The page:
There is one area of the construction that the builder may want to reinforce prior to placement of the building on the base, would be the base itself. The base is vacuum formed and as a result, essentially hollow beneath the base piece. This can seem a bit flimsy when attaching the heavier buildings to it. Some plastic or wooden stock can be used to reinforce this area nicely.

I do honestly like the look of the diorama and this piece, even though rather large, would make for a nice setting for a Middle Eastern depiction from basically any timeframe from the 19th century to the present. I can also say that the use of the individual parts of this diorama could be used to construct smaller dioramas as desired.

At first glance it does seem as if the Middle East Diorama could be put together in an afternoon, but I would suggest taking your time in sanding all the parts thoroughly to ensure the best possible fit and the result will be that much better. I recommend this kit to anyone who has prior constructing knowledge of vacuum formed kits and/or a level of building experience beforehand.

Please do not be scared off by the $89.00 MSRP as after a short search online I found a couple of locations where the cost was brought down to half if not one third the cost.

Useful links

MinArt Video Tutorials Live links
SUMMARY
Highs: An interesting subject nicely detailed all-inclusive diorama Kit.
Lows: There is a bit of a learning curve to working with vacuum form parts.
Verdict: Over all this a decent kit on an interesting subject. Once the learning curve is overcome this could make for a fun project for most.
Percentage Rating
91%
  Scale: 1:35
  Mfg. ID: 36056
  Suggested Retail: $89.00
  PUBLISHED: May 12, 2014
NETWORK-WIDE AVERAGE RATINGS
  THIS REVIEWER: 95.48%
  MAKER/PUBLISHER: 85.89%

Our Thanks to MRC!
This item was provided by them for the purpose of having it reviewed on this KitMaker Network site. If you would like your kit, book, or product reviewed, please contact us.
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About Todd Michalak (TRM5150)
FROM: MASSACHUSETTS, UNITED STATES

I am building what I like, when I like and how I like it; having fun doing it. I have been building and finishing models on and off my whole life but the past ten years things really exploded. Just about anything goes when it comes to hitting the bench, but wrecked armor, rusted hulks, ships or ...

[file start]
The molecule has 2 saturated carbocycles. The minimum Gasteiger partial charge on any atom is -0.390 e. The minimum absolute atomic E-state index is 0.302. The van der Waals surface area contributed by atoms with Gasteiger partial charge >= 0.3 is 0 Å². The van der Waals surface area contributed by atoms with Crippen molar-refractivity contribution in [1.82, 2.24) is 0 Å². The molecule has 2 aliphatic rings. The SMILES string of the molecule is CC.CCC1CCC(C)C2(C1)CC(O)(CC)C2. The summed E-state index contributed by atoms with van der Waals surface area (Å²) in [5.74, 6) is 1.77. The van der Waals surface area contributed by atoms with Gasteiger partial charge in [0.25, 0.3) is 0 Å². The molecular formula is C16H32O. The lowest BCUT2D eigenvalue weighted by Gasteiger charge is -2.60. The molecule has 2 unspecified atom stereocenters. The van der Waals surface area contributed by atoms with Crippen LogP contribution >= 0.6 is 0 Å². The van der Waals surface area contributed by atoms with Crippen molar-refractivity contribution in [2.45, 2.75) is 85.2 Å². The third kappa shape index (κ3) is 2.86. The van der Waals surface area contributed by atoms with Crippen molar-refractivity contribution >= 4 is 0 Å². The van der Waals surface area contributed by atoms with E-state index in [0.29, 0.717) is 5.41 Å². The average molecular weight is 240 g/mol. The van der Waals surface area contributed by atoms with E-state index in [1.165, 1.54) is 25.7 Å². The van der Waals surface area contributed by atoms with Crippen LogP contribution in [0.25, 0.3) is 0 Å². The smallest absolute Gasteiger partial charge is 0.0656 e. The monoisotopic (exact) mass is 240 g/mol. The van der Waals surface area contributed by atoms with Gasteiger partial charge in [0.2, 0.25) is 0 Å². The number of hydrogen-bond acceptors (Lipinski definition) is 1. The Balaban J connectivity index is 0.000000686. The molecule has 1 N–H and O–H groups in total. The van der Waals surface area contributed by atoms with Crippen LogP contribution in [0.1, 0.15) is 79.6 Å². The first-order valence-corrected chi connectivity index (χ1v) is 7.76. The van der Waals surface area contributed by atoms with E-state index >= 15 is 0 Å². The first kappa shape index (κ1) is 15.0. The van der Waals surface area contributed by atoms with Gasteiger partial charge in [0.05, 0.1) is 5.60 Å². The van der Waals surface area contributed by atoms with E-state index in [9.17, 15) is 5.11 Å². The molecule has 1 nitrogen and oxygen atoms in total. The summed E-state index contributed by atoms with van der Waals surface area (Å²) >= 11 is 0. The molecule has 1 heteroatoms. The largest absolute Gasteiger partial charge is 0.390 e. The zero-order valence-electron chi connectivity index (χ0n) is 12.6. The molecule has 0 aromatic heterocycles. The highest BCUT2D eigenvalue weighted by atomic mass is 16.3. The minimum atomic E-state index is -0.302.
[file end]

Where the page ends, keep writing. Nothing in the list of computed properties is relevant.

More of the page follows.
Copyright ©2017 text by Todd Michalak [ TRM5150 ]. All rights reserved.


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Comments

Thank you Todd. Very good review. I've never done any of these diorama bases but was particularily interested in this one. One of your pictures even answered my one questionL: would the newer (larger) MRAPs fit on the "road". The only other thing: you mention reinforcing the base....are there any particular tips for doing this? It looks a bit large for spars. Would filling with plaster work? Like I said, I have no experience with these. Thanks Sean
MAY 15, 2014 - 06:28 AM
I love the concept of these bases, you get a fairly detailed setting that is reasonably priced if you know where to look and can be super detailed to your liking and talent/budget. Having built a few vacuformed aircraft way back when, I can say that the average modeler should be able to build one of these without too much hassle. For the most part, you're dealing with straight lines and simple joins. If you can get over your fear of vacuform, and get familiar with the tutorial mentioned, I think you'll be pleasantly surprised at how painless it really can be. You will have to be patient and use your little grey cells, which is never a bad thing. Kimmo
MAY 15, 2014 - 07:40 AM
these building are meant more for north Africa than the middle east
MAY 16, 2014 - 01:11 AM
Sean - Thanks for the kind words and for checking out the review. I have to laugh as I was looking to put something on the Dio to give a sense of scale...thought the RG was better than the D9 Armored Bulldozer! !00% on your though of the plaster! One of the best things about setting lends itself to "plaster" so if there is and filling required the incorporation of the stucco look could be done to help eliminate the sanding and to maybe enhance some of the uneven areas. Kimmo - Thank you! Patience is the key for sure! Base and wall reinforcement can aid with construction. I also would think removing the four small sides of the base and this top base section could be mounted directly to a plinth base making for a strong base. I plan on trying this with my European Tram base. Frank - Whereas I do agree with you this could be used within a North African scene without any modifications other than personal taste, a quick Google search of Middle Eastern building habits of the 19th and 20th century renders many fine examples of similar building practices. Personally I like the versatility of this set more and more...I would think I could sneak this into a setting within the South West United States as well! Have to love the options.
MAY 16, 2014 - 06:42 AM